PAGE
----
thu 20/06/2019

Trasmín/Gala Flamenca, Sadler's Wells | reviews, news & interviews

Trasmín/Gala Flamenca, Sadler's Wells

Trasmín/Gala Flamenca, Sadler's Wells

Two rich offerings in the ongoing Flamenco Festival

Two tremendously exciting dancers: Belén Maya and Manuel Liñán in Trasmín.© Antonio Varonkov

In Trasmín, the curtain rises on two bodies leaning apart, yet reaching back to face one other, each columnar figure a twisted into a perfect spiral line from knees to the tips of curved fingers. Their feet are concealed by the great fabric swathes (for which “frills” is much too flimsy a label) of their traditional bata de cola dresses: rising from those grey cascades they look like two rococo sculptures in a fountain.

One of the dress wearers is Belén Maya, a star who has done much over her career to incorporate other dance influences into traditional flamenco. And the other is Manuel Liñán, who was named best male dancer at the 2013 MAX awards. What follows is a perfect illustration of the skillful integration of other dance influences into traditional flamenco for which both artists have become famous: a magnetic duet which is always flamenco, and yet has the sensibility of contemporary dance. The implicit erotic potential of the older woman and the younger man is galvanized by putting him in a dress (and one with a red lining: it is from round Liñán’s ankles, rather than Maya’s, that the intrinsically seductive colour flashes).

Marco Flores and Olga Pericet in the Gala FlamencaIt is only a testimony to how electric they were together that I say it was a shame that the two dancers did not duet again, because they are each in their own right tremendous performers, and an evening of solos from either would absolutely be worth the price of admission. Both have the kind of stage presence that absolutely compels attention; after a dance has ended you realise your eyes are tired from watching so hungrily. With that kind of presence you could do anything and carry an audience, but Maya and Liñán treat us even more by offering up a series of highly original solos, continuing to play with stereotypes of gender and power, and blending hints of other dance styles into their flamenco – ballet and Indian in Maya’s, contemporary, and was it a bit of Fosse I saw in Liñán there? Liñán is certainly the showier, and his erotic but tortured number with guitarist Victor Márquez ‘El Tomate’ was my frontrunner for best piece until Maya came on at the end in a man’s suit and showed she could have taught Liza Minnelli a thing or two about dancing with a chair. An equal rating, then: five stars each, and on the wish list to return for next year’s flamenco festival (Monday was, regrettably, just a one-night special).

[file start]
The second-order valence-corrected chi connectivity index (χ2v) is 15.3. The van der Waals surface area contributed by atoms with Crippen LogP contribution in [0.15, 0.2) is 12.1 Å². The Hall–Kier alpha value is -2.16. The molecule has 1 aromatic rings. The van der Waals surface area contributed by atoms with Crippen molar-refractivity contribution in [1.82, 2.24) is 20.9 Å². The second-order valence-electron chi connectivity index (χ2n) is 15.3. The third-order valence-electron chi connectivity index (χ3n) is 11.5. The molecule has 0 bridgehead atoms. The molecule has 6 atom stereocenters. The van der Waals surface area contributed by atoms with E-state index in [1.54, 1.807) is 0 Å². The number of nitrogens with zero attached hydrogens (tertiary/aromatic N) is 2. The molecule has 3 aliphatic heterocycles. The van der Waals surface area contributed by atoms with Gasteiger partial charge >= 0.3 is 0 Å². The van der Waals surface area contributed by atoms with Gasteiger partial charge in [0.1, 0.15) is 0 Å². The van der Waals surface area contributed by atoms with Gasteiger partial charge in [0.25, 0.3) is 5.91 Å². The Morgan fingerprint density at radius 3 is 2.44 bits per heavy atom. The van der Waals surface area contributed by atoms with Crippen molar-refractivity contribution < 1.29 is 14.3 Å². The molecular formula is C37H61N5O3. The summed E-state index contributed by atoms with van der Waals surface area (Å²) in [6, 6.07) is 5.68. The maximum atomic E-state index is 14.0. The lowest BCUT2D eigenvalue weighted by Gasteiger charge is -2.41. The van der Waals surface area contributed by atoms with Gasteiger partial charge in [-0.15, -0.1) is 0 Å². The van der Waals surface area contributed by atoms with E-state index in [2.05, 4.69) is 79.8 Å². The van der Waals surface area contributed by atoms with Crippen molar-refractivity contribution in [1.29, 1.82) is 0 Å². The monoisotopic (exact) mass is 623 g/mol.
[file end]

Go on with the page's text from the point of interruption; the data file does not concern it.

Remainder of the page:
Finale of the Gala Flamenco, featuring Marco Flores, Olga Pericet, Laura Rozalén and Mercedes RuizThe gala on Tuesday featured four dancers, with honours slightly less evenly divided between them. Laura Rozalén was I think badly served by opening the show in silence; her style is quiet anyway, and without music I couldn’t seem to ‘hear’ what she was saying – the point, perhaps, but after that I found her hard to connect with. Olga Pericet and Marco Flores are both deeply appealing, sparkling performers, who pleased the audience immemsely with their by turns sensual and angry duet (pictured above right). But nothing could match the visceral power of gaunt, angular Mercedes Ruiz, who first appeared in an all-black bata de cola, representing Thanatos, and sent a chill down my spine when her castanets shivered into life, shrill like a death rattle. I assumed she was much older than her thiry-four years, and that’s a compliment (flamenco being, as far as I can see, one of the few art forms, or indeed professions, in which it is a positive boon to be a woman in her fifties). At the end of each dance, I was with the rest of the audience as they clamoured for more from Mercedes. (Those attending tonight or tomorrow might like to note that she obliged us with encores, and so did the other performers, leading to a run time at least half an hour longer than advertised...)

London is beyond lucky to have the annual Sadler’s Wells festival bringing such world-class and interesting flamenco talent here. ‘Tis a pity indeed that Trasmín was not to be repeated this year, because it was the better of the two shows, but the gala is still worth catching: its joyous finale - effectively a dance-off between all four dancers (pictured above left) - is guaranteed to leave you feeling the world is just that little bit brighter.

The implicit erotic potential of the older woman and the younger man is galvanized by putting him in a dress

rating

Editor Rating: 
4
Average: 4 (1 vote)

Share this article

Add comment

Subscribe to theartsdesk.com

Thank you for continuing to read our work on theartsdesk.com. For unlimited access to every article in its entirety, including our archive of more than 10,000 pieces, we're asking for £3.95 per month or £30 per year. We feel it's a very good deal, and hope you do too.

To take an annual subscription now simply click here.

And if you're looking for that extra gift for a friend or family member, why not treat them to a theartsdesk.com gift subscription?

newsletter

Get a weekly digest of our critical highlights in your inbox each Thursday!

Simply enter your email address in the box below

View previous newsletters